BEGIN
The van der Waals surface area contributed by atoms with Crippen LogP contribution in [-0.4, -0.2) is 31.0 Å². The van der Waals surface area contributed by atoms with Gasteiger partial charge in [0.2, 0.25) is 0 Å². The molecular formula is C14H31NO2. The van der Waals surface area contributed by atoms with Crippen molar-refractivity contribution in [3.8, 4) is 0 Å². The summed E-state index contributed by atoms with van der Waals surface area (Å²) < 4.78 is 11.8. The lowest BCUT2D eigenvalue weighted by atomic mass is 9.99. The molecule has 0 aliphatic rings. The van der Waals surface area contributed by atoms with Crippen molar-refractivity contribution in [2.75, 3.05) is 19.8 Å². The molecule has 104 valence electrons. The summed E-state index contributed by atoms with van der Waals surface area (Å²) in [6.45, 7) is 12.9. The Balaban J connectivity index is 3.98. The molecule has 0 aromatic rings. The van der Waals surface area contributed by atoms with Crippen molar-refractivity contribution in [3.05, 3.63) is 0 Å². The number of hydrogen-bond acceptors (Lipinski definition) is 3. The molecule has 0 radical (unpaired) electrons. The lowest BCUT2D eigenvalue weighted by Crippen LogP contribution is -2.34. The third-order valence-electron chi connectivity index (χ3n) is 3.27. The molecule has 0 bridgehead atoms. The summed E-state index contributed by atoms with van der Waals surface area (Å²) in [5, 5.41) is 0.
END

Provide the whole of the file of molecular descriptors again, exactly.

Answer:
The van der Waals surface area contributed by atoms with Crippen LogP contribution in [-0.4, -0.2) is 31.0 Å². The van der Waals surface area contributed by atoms with Gasteiger partial charge in [0.2, 0.25) is 0 Å². The molecular formula is C14H31NO2. The van der Waals surface area contributed by atoms with Crippen molar-refractivity contribution in [3.8, 4) is 0 Å². The summed E-state index contributed by atoms with van der Waals surface area (Å²) < 4.78 is 11.8. The lowest BCUT2D eigenvalue weighted by atomic mass is 9.99. The molecule has 0 aliphatic rings. The van der Waals surface area contributed by atoms with Crippen molar-refractivity contribution in [2.75, 3.05) is 19.8 Å². The molecule has 104 valence electrons. The summed E-state index contributed by atoms with van der Waals surface area (Å²) in [6.45, 7) is 12.9. The Balaban J connectivity index is 3.98. The molecule has 0 aromatic rings. The van der Waals surface area contributed by atoms with Crippen molar-refractivity contribution in [3.05, 3.63) is 0 Å². The number of hydrogen-bond acceptors (Lipinski definition) is 3. The molecule has 0 radical (unpaired) electrons. The lowest BCUT2D eigenvalue weighted by Crippen LogP contribution is -2.34. The third-order valence-electron chi connectivity index (χ3n) is 3.27. The molecule has 0 bridgehead atoms. The summed E-state index contributed by atoms with van der Waals surface area (Å²) in [5, 5.41) is 0.